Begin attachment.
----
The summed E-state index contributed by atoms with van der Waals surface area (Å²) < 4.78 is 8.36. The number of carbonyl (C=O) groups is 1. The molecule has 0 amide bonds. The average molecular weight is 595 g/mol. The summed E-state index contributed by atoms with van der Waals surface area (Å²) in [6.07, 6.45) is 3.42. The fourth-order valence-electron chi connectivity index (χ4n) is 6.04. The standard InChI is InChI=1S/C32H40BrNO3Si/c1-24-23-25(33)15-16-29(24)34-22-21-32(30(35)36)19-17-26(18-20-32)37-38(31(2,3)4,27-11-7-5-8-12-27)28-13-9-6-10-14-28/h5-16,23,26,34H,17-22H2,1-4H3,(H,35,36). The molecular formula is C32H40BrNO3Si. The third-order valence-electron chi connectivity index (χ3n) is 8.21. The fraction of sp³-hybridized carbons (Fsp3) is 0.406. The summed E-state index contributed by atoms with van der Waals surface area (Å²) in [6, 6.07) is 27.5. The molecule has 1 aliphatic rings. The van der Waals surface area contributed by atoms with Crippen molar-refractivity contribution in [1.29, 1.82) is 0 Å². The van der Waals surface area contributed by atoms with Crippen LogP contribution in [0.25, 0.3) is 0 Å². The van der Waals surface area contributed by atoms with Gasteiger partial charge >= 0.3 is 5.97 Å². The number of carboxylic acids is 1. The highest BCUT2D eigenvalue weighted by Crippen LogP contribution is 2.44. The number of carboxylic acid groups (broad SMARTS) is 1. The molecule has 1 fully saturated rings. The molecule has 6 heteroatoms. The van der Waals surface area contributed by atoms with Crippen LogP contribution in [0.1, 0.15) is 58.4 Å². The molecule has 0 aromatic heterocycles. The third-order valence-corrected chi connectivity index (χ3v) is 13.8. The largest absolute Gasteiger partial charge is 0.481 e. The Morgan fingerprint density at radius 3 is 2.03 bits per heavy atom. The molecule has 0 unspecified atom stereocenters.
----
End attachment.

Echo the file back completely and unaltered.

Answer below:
The summed E-state index contributed by atoms with van der Waals surface area (Å²) < 4.78 is 8.36. The number of carbonyl (C=O) groups is 1. The molecule has 0 amide bonds. The average molecular weight is 595 g/mol. The summed E-state index contributed by atoms with van der Waals surface area (Å²) in [6.07, 6.45) is 3.42. The fourth-order valence-electron chi connectivity index (χ4n) is 6.04. The standard InChI is InChI=1S/C32H40BrNO3Si/c1-24-23-25(33)15-16-29(24)34-22-21-32(30(35)36)19-17-26(18-20-32)37-38(31(2,3)4,27-11-7-5-8-12-27)28-13-9-6-10-14-28/h5-16,23,26,34H,17-22H2,1-4H3,(H,35,36). The molecular formula is C32H40BrNO3Si. The third-order valence-electron chi connectivity index (χ3n) is 8.21. The fraction of sp³-hybridized carbons (Fsp3) is 0.406. The summed E-state index contributed by atoms with van der Waals surface area (Å²) in [6, 6.07) is 27.5. The molecule has 1 aliphatic rings. The van der Waals surface area contributed by atoms with Crippen molar-refractivity contribution in [1.29, 1.82) is 0 Å². The van der Waals surface area contributed by atoms with Crippen LogP contribution in [0.25, 0.3) is 0 Å². The van der Waals surface area contributed by atoms with Gasteiger partial charge >= 0.3 is 5.97 Å². The number of carboxylic acids is 1. The highest BCUT2D eigenvalue weighted by Crippen LogP contribution is 2.44. The number of carboxylic acid groups (broad SMARTS) is 1. The molecule has 1 fully saturated rings. The molecule has 6 heteroatoms. The van der Waals surface area contributed by atoms with Crippen LogP contribution in [0.1, 0.15) is 58.4 Å². The molecule has 0 aromatic heterocycles. The third-order valence-corrected chi connectivity index (χ3v) is 13.8. The largest absolute Gasteiger partial charge is 0.481 e. The Morgan fingerprint density at radius 3 is 2.03 bits per heavy atom. The molecule has 0 unspecified atom stereocenters.